You actually ask if the auxiliary verb (am) refers to the word "busy" or to the word "learning". I think that you asked this question because you assume that if it refers to the word "busy" then the word "learning" is a gerund, and if it refers to the word "learning" then the word learning is a verb in present participle tense.
I guess that it's not simple to answer on it since not any case in English has rule, but personally I believe it depends on the context and meaning of the phrase. That says, that if you say your phrase in following meaning:
I am busy learning English. = I am busy in nowadays because I have a lot of learning.
then in this meaning the word "learning" is gerund, since it functions the same as if was written: "I'm busy in learning English".
But if you say your phrase in this meaning:
I am busy learning English. = I am busy right now because I'm learning English.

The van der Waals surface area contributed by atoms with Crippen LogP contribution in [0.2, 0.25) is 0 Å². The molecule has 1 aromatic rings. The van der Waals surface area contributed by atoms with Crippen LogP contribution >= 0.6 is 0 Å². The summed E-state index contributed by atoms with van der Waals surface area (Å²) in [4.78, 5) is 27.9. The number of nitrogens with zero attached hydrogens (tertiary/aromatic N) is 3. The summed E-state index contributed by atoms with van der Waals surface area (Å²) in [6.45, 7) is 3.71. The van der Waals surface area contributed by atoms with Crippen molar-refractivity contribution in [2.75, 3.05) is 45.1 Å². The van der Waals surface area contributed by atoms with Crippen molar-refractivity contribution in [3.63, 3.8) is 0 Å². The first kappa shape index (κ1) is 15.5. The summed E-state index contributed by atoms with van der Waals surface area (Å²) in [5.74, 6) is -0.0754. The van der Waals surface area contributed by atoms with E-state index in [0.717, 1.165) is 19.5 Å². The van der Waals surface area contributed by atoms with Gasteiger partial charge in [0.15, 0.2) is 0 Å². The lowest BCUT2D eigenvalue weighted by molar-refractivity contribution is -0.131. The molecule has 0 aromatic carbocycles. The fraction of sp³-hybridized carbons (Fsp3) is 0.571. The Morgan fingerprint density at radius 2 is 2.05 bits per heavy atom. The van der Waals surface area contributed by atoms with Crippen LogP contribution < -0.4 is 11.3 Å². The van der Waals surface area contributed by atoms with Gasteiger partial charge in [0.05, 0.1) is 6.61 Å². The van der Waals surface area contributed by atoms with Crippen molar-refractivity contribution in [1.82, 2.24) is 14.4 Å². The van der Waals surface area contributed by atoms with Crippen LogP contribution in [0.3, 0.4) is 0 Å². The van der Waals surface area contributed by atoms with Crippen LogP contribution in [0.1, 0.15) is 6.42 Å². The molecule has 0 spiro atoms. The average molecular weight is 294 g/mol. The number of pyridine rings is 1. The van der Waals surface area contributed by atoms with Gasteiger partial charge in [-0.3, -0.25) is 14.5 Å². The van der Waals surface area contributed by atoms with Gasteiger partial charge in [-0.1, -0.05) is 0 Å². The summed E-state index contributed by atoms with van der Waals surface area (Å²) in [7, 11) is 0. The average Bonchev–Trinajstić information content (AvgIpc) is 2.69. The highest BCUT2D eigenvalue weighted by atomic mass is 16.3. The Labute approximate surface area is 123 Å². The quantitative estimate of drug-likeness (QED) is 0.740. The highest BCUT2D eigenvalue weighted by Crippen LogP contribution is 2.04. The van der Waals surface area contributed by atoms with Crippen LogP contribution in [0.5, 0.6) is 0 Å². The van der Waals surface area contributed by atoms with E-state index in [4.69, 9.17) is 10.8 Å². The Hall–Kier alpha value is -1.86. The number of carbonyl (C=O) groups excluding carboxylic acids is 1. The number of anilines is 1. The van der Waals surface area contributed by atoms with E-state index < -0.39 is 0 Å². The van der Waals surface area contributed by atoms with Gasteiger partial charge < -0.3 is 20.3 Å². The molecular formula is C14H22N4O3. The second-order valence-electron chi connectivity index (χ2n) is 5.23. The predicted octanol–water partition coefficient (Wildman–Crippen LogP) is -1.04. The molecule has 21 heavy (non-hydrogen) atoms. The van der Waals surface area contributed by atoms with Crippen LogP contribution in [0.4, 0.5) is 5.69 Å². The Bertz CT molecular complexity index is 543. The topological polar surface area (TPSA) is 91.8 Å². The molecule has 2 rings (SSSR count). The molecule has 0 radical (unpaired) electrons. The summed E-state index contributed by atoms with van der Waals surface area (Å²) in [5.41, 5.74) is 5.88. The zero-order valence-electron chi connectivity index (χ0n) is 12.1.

Then, it's as if was written "I'm busy now because I'm learning English" since there is a using of pronoun + auxiliary verb in this sentence (I am...), near to the word which ends with -ing ending, therefore it is a verb that functions as present participle.
It cannot be a gerund, since the definition of gerund is "form of a verb which acts as a noun". In your case it does not acts as a noun because of the presence of the pronoun (I) with the auxiliary verb (am) right before the word ends with -ing.
If you wrote "Learning English makes me busy", or "Learning English is easy" then the word "learning" would be a gerund in both of these sentences because they are themselves the 'instead of' the pronoun, the subject of the sentence rather than additional to it.
BTW, I found similar question in this forum and you can see another opinions.